Jessica Walliser
April 19, 2013

Cut and root perennials and herbs for plant propogation. Photo by Steve Law at Brighton Plants (
Photo by Steve Law/Brighton Plants
Many herbs and perennials can be cut and rooted for propogation.

Starting new plants from stem cuttings is a fun and easy way to propagate them. Many herbs and common perennials, along with geraniums, impatiens, fuchsias, heliotrope, lantana and many other plants, are easy to root indoors. Here’s how:

Start with a clean pair of scissors, a few new 4-inch plastic pots, a bag of sterile potting soil (or make your own), a container of rooting hormone (available at local garden centers or online), and a handful of clear plastic baggies and twist ties. Fill each pot with damp potting mix and lightly tamp it down.

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Cut off several 2- to 3-inch-long stem pieces with the scissors. Each cutting should initially contain three or four leaves. Carefully remove all but the uppermost leaf. Dip the bottom inch of each freshly cut stem into the rooting hormone (it may be a powder, liquid or gel), and then firmly insert it into a container of potting soil, all the way up to the bottom of the remaining leaf’s stem. Place one cutting in each pot. (Start more than you think you’ll need because some of them might not root.) Water the soil, and allow the pot to drain.

Then place the plant and pot into a plastic baggie with the opening at the top, using a twist tie to secure the top closed. This keeps the humidity high and prevents the cutting from drying out until it can form its own roots, which usually happens after a few weeks. Place the covered pots on a bright windowsill—though not in direct sunlight or they might get fried—or under grow lights or fluorescent shop lights placed about 3 inches above the plant tops.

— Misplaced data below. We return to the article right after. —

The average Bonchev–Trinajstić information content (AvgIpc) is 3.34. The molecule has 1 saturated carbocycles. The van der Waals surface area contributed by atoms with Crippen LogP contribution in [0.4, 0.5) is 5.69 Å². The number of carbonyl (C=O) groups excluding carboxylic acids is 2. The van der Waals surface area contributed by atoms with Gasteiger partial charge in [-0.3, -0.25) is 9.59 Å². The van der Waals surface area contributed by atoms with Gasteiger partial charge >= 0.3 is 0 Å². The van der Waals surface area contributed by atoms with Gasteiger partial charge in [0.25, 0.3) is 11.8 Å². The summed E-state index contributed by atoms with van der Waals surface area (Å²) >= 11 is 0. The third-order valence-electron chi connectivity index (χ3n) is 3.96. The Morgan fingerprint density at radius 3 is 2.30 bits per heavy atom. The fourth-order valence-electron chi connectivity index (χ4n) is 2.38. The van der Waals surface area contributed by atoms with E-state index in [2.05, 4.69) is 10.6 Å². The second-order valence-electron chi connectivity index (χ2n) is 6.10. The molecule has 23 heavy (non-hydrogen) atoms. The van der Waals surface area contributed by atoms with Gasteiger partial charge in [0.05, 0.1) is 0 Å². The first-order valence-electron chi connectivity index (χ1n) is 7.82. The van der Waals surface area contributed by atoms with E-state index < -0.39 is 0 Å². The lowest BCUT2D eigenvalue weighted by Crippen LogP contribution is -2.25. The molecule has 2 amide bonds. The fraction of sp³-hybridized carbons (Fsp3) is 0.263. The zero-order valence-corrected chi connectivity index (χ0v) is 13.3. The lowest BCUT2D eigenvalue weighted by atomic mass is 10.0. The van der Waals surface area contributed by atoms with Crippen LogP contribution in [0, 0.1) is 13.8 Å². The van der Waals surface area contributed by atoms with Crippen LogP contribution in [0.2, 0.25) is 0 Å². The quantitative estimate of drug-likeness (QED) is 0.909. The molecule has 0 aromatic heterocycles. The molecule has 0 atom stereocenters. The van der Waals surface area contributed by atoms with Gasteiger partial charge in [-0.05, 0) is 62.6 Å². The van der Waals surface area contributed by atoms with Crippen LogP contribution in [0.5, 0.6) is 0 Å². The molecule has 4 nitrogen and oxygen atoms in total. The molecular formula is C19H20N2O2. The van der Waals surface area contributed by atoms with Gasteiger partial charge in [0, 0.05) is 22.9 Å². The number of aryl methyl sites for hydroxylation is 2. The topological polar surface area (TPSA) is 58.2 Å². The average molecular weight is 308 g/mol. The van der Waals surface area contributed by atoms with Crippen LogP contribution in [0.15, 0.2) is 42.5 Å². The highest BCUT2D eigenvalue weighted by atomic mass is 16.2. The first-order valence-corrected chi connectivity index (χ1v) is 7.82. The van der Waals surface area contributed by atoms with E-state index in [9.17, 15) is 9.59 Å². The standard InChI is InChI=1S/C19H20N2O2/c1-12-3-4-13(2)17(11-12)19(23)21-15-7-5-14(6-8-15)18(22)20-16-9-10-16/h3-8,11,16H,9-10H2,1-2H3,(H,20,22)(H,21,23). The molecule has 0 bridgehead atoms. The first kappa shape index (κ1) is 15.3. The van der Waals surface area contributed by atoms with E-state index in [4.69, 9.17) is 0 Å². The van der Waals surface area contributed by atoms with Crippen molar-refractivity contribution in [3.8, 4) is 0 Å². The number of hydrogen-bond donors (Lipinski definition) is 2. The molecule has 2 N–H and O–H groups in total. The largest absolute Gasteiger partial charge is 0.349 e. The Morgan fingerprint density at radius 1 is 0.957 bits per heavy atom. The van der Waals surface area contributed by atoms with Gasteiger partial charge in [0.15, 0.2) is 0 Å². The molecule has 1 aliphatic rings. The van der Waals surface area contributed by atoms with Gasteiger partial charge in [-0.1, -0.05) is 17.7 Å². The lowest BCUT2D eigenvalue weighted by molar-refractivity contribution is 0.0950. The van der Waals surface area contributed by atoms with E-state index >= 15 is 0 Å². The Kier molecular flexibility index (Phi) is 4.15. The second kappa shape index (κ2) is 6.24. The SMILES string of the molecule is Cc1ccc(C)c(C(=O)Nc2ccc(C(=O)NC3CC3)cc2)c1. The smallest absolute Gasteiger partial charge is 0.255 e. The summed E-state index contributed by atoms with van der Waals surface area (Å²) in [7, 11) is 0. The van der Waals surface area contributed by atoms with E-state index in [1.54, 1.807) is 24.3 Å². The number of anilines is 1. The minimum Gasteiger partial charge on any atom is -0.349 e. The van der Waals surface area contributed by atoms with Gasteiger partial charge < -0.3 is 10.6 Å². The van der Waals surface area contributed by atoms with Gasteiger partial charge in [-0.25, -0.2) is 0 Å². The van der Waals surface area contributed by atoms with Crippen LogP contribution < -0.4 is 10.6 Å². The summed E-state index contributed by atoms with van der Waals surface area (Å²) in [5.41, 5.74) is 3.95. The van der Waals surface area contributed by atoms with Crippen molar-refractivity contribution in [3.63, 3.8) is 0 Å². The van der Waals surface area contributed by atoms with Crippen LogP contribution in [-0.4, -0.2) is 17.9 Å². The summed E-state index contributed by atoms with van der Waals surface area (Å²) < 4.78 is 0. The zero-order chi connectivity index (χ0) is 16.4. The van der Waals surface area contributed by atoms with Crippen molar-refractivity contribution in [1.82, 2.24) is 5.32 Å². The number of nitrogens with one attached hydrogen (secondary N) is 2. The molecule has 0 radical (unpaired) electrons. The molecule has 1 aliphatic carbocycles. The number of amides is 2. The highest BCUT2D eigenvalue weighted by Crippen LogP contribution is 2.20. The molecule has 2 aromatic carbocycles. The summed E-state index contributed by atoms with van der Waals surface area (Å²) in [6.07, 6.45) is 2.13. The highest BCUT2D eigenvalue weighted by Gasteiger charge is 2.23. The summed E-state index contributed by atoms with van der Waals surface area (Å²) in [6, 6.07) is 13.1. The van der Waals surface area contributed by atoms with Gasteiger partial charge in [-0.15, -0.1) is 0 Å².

Remove the plant from the bag and water the pots if necessary, always allowing the plants to drain before putting them back into the bags. If the remaining leaf turns yellow or rots off, as is often the case, go ahead and carefully remove it. In about a month you can permanently remove the plant from the bag and continue to water as necessary.

Do not fertilize the plants until you’re ready to move them outdoors, and pinch off any flower buds that develop so that the plant can devote energy to forming a good root system instead of flowers. To harden them off before permanently moving them outdoors, gradually increase the amount of time they spend outside over the course of two or three weeks. This slowly acclimates them to outdoor conditions and aids in preventing sunscald and cold damage.

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